Herman Melville (August 1, 1819 – September 28, 1891) was an American novelist, writer of short stories, and poet from the American Renaissance period. Most of his writings were published between 1846 and 1857. Best known for his sea adventure Typee (1846) and his whaling novel Moby-Dick (1851), he was almost forgotten during the last thirty years of his life.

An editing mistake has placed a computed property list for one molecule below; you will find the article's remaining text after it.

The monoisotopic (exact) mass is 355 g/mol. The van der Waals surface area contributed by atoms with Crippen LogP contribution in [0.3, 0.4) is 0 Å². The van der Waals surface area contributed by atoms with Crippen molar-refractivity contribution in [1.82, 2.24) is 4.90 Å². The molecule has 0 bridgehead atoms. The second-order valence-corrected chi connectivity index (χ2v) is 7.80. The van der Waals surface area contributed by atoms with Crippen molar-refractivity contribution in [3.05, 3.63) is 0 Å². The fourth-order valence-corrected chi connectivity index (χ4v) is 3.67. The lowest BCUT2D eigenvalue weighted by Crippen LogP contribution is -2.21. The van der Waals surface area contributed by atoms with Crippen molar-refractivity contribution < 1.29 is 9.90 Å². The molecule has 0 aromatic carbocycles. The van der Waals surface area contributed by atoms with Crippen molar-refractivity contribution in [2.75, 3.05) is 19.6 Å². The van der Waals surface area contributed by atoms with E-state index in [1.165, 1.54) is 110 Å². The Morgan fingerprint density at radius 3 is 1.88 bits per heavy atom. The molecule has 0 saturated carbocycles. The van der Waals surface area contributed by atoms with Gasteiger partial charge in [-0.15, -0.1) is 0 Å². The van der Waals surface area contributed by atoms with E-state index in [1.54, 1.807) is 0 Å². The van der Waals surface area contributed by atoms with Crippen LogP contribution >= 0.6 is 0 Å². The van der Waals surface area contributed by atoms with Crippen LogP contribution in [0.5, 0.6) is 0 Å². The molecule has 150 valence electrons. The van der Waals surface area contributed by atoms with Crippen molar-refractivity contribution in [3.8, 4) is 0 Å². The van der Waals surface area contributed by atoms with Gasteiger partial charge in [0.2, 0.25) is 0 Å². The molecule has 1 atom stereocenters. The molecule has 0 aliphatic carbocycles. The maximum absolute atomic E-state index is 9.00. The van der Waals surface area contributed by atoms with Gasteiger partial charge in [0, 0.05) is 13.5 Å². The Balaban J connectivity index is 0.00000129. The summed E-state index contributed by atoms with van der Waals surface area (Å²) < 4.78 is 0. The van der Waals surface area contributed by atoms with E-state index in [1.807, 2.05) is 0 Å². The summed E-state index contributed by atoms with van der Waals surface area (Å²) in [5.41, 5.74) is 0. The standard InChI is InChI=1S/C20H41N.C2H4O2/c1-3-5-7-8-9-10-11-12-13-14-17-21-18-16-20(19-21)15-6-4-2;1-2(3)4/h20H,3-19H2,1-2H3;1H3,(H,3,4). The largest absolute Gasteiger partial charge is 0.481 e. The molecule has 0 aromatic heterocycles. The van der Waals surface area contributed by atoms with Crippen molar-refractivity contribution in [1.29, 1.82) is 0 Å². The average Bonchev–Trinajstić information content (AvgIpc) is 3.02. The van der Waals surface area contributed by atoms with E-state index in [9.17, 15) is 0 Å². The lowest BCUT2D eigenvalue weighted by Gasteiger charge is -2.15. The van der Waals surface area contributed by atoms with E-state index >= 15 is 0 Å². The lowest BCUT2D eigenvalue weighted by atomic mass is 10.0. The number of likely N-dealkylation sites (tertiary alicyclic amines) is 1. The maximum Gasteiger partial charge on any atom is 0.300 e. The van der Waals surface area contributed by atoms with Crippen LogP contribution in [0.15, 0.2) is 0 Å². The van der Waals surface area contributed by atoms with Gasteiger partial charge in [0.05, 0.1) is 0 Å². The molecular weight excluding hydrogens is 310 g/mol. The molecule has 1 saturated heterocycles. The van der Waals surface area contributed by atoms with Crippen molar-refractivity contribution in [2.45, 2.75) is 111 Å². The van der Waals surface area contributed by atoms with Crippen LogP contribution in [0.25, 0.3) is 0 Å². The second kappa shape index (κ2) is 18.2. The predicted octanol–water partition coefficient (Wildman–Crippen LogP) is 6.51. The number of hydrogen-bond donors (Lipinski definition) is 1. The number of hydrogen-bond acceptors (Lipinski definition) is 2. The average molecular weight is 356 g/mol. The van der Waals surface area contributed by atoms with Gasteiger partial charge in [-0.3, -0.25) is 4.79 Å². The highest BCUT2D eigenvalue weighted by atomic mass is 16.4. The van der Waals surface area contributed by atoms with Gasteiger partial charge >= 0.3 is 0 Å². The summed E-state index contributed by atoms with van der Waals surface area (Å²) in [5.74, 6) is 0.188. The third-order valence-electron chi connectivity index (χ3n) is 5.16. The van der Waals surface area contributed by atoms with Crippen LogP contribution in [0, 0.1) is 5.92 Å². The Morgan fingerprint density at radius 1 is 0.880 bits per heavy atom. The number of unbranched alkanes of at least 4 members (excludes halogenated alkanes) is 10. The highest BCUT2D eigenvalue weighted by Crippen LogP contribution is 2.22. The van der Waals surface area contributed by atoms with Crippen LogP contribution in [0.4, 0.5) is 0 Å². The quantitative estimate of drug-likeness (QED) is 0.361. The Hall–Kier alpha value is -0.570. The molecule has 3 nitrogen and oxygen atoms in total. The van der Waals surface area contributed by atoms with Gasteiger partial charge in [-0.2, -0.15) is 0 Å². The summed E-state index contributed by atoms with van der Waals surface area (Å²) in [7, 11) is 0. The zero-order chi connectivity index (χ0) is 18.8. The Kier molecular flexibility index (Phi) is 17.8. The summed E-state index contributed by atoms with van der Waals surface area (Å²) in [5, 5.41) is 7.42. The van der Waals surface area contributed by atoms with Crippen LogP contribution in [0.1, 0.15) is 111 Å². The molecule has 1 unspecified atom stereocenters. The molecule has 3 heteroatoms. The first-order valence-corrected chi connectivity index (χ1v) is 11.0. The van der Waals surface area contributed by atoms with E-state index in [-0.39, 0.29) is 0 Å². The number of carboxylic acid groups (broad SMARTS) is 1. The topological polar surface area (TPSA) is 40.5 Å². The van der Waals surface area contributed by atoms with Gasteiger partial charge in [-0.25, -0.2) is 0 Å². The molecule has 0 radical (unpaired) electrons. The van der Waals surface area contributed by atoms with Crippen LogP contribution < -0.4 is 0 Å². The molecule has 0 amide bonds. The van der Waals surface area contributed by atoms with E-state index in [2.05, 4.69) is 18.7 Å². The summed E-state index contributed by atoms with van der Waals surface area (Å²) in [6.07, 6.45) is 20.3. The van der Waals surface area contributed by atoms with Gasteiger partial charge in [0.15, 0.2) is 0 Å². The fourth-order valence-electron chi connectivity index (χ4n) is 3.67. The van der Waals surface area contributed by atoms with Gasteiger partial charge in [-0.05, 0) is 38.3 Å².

Melville’s writing draws on his experience at sea as a common sailor, exploration of literature and philosophy, and engagement in the contradictions of American society in a period of rapid change. The main characteristic of his style is probably its heavy allusiveness, a reflection of his use of written sources. Melville’s way of adapting what he read for his own new purposes, scholar Stanley T. Williams wrote, “was a transforming power comparable to Shakespeare’s”.